Victoria’s John Howard Society has received $1.5 million in federal funding to help people with disabilities get into the job market.
The funding is part of $118 million from the Opportunities Fund given to 60 projects across the country.
Society executive director Manj Toor said the local effort will help support 120 people with disabilities in seeking employment. “This is very significant,” he said, noting the society has been active in the capital region for 80 years.
While some know the society for its work integrating people who have been in the prison system, Toor said its mandate is “much broader and more inclusive.”
“We support youth at risk, we support people with mental-health and addiction issues.”
The society also offers affordable residential housing.
The local funding was announced Friday at the Burnside Gorge Community Centre by Minister of Employment, Workforce Development and Disability Inclusion Carla Qualtrough, marking National AccessAbility Week.
Qualtrough said the funding will cover employment services and skills training for participants to prepare for, obtain and retain employment, or become self-employed, thus increasing their independence and economic participation.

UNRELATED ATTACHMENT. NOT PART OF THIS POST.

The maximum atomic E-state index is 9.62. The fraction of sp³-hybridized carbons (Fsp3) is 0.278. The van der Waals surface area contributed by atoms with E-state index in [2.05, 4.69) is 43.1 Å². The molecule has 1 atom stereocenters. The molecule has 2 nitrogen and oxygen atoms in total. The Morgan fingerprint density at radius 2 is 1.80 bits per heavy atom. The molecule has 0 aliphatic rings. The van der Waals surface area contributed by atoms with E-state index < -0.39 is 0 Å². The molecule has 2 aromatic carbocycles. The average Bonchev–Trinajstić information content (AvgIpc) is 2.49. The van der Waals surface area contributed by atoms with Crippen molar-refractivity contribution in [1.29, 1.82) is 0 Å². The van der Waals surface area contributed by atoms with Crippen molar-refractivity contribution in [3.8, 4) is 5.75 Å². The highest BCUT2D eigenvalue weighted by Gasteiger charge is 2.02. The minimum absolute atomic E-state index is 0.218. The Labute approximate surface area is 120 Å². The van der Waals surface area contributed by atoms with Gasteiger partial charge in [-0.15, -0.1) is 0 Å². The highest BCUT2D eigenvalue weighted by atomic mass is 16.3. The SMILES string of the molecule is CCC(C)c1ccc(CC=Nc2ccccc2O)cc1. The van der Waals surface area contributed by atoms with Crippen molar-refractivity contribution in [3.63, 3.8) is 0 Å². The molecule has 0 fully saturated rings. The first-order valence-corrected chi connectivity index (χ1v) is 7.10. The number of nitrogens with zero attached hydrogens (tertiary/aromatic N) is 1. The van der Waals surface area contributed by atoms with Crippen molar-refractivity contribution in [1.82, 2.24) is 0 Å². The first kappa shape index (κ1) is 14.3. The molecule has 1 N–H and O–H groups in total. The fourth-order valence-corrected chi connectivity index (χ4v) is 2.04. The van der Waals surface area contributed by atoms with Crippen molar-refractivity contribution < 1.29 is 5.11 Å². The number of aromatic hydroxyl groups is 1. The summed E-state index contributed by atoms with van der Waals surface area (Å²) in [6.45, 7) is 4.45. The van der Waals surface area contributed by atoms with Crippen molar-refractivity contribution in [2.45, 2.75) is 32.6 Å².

“It’s incredible the potential that there is for this community to contribute to our economy.”
Qualtrough, who is legally blind, said she knows how important it is to give people with disabilities more opportunity. She said 16 per cent of the Canadian workforce is made up of people with disabilities, and they have the lowest employment rate among groups across the country.
In 2017, an estimated 852,000 of the country’s 1.9 million people with disabilities aged 15 to 64 — 45 per cent — were not employed, Qualtrough said.
“We really need Canada to understand how important this work really is,” she said. “The only way we’ll reach our goal of a barrier-free Canada by 2040 is if all us, government and businesses alike, are inclusive by default.”
The country is missing out on a lot of “talent and creativity” when people with disabilities can’t find work, Qualtrough said.
Among those who could be helped by the program is Tanelle Bolt, who worked in home construction until a paralyzing injury in a recreation accident. She is also a disability consultant for the John Howard Society.
The 36-year-old said she is starting her own consulting company dealing with accessibility in building design. “I’m wondering if there’s a way that the John Howard Society can support me in furthering my education [to help] in running the business.”